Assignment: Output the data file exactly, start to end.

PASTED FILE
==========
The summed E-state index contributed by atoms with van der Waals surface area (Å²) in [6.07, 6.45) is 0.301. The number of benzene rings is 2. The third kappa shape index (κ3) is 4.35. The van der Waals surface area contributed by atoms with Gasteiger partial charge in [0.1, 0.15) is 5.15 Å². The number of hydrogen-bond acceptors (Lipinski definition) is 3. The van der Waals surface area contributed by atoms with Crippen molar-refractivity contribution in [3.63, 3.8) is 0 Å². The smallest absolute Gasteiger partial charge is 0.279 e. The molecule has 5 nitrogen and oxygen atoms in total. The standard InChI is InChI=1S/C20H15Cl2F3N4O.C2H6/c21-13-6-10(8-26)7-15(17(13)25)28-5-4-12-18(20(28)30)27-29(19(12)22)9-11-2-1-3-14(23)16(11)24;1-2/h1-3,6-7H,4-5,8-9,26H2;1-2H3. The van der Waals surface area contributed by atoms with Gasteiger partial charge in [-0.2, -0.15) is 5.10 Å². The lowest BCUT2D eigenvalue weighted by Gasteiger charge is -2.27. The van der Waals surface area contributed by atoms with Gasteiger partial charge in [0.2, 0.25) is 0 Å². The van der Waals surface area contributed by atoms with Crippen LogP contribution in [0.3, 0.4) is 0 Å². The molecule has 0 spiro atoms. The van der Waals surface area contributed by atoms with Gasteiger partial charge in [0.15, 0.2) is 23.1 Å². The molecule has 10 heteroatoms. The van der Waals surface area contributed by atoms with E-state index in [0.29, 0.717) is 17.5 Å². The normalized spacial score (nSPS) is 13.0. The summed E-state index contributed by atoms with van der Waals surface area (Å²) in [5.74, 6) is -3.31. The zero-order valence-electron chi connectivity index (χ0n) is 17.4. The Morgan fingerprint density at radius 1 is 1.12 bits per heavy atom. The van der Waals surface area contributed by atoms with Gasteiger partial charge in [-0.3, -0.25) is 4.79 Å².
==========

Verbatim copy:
The summed E-state index contributed by atoms with van der Waals surface area (Å²) in [6.07, 6.45) is 0.301. The number of benzene rings is 2. The third kappa shape index (κ3) is 4.35. The van der Waals surface area contributed by atoms with Gasteiger partial charge in [0.1, 0.15) is 5.15 Å². The number of hydrogen-bond acceptors (Lipinski definition) is 3. The van der Waals surface area contributed by atoms with Crippen molar-refractivity contribution in [3.63, 3.8) is 0 Å². The smallest absolute Gasteiger partial charge is 0.279 e. The molecule has 5 nitrogen and oxygen atoms in total. The standard InChI is InChI=1S/C20H15Cl2F3N4O.C2H6/c21-13-6-10(8-26)7-15(17(13)25)28-5-4-12-18(20(28)30)27-29(19(12)22)9-11-2-1-3-14(23)16(11)24;1-2/h1-3,6-7H,4-5,8-9,26H2;1-2H3. The van der Waals surface area contributed by atoms with Gasteiger partial charge in [-0.2, -0.15) is 5.10 Å². The lowest BCUT2D eigenvalue weighted by Gasteiger charge is -2.27. The van der Waals surface area contributed by atoms with Gasteiger partial charge in [0.2, 0.25) is 0 Å². The van der Waals surface area contributed by atoms with Crippen LogP contribution in [0.3, 0.4) is 0 Å². The molecule has 0 spiro atoms. The van der Waals surface area contributed by atoms with Gasteiger partial charge in [0.15, 0.2) is 23.1 Å². The molecule has 10 heteroatoms. The van der Waals surface area contributed by atoms with E-state index in [0.29, 0.717) is 17.5 Å². The normalized spacial score (nSPS) is 13.0. The summed E-state index contributed by atoms with van der Waals surface area (Å²) in [5.74, 6) is -3.31. The zero-order valence-electron chi connectivity index (χ0n) is 17.4. The Morgan fingerprint density at radius 1 is 1.12 bits per heavy atom. The van der Waals surface area contributed by atoms with Gasteiger partial charge in [-0.3, -0.25) is 4.79 Å².